Really, it might be fun for you to look at who’s been hot in January, even if you’re not a fantasy hockey type. Perhaps it could help you in Daily Fantasy, too?
(If so, I expect royalties.)
Now that the All-Star break has arrived it’s time to look back at the first half of the 2017-18 NHL season. Our team-by-team report cards will look at the biggest surprises and disappointments for all 31 clubs and what their outlook is for the second half, including whether they should be a trade deadline buyer or seller.
Season Review: They’ve dealt with Corey Crawford being injured twice and Jeff Glass has been one of the heartwarming stories this season. But sitting last in a notoriously tough Central Division is unfamiliar territory for the Blackhawks. They’ve simply underperformed given the talent they possess. Grade: D-
Biggest Surprise: Alex DeBrincat. The second-round pick in 2016 has been sensational in his rookie season with 17 goals and 32 points in 49 games played. His 17.2 percent shooting percentage is stellar, and he’s defying the (perceived) odds at 5-foot-7, 165 pounds.
Biggest Disappointment: Brent Seabrook has been a healthy scratch and Jonathan Toews is well off point-per-game production and Duncan Keith hasn’t scored a goal since last March. But Chicago’s biggest disappointment is a team effort. They’re simply too inconsistent. Scoring droughts have plagued this team this season and their power play is fourth-worst in the league.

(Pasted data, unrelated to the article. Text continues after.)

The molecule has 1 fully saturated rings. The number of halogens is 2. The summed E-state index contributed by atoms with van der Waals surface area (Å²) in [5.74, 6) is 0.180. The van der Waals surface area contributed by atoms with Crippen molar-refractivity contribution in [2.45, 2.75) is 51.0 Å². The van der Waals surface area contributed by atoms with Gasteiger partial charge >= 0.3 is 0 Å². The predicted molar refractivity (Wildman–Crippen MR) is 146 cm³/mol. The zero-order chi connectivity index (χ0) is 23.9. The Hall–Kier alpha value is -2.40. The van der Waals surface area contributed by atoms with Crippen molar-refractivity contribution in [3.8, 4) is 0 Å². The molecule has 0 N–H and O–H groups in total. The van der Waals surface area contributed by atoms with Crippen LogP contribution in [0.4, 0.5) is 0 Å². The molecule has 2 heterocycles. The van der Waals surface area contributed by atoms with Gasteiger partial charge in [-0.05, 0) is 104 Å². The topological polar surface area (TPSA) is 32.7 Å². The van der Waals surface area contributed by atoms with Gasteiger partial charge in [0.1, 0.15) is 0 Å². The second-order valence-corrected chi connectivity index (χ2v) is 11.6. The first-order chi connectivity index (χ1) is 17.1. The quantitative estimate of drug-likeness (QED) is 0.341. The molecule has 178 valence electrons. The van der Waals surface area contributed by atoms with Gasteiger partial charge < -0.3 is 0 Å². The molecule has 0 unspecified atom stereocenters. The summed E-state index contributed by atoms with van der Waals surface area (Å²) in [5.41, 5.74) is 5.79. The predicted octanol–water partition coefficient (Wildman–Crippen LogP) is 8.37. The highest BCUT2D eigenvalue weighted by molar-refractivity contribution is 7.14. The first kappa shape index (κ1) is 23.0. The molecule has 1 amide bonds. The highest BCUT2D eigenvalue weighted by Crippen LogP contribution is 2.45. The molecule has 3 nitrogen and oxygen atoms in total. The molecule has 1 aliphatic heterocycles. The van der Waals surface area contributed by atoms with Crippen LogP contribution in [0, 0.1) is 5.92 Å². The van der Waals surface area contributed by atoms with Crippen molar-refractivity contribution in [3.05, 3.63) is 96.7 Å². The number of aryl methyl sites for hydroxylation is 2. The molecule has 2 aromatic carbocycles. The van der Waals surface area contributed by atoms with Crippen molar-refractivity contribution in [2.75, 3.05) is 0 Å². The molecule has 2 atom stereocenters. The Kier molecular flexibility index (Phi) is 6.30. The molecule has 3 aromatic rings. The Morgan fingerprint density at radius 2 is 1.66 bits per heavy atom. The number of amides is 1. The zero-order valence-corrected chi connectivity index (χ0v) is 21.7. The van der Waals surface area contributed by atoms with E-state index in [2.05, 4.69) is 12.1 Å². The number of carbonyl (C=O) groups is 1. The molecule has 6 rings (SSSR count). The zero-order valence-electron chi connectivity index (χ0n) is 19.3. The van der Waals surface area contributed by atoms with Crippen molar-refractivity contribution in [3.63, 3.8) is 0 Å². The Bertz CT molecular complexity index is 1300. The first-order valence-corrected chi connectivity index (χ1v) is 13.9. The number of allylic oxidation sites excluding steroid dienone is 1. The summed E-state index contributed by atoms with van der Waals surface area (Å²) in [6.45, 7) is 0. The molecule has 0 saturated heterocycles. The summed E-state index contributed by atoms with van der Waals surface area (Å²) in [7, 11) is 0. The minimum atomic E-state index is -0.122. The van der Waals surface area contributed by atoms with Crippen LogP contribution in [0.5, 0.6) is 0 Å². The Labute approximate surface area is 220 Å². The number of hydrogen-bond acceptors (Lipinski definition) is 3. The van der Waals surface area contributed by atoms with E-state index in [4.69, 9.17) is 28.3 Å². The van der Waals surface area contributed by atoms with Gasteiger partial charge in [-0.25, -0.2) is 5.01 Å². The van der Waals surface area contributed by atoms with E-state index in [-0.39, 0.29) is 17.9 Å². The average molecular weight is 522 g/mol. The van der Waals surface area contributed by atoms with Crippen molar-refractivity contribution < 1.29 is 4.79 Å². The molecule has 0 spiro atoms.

Trade Deadline Strategy: The Blackhawks won’t have to worry about a disappointing first-round exit this year as they’re unlikely to get into the playoffs as it stands. It might be time to give that roster a small detonation. Stan Bowman has worked his genius to keep his team’s competitive in the past. Now he may have to work that genius to get his team back to that.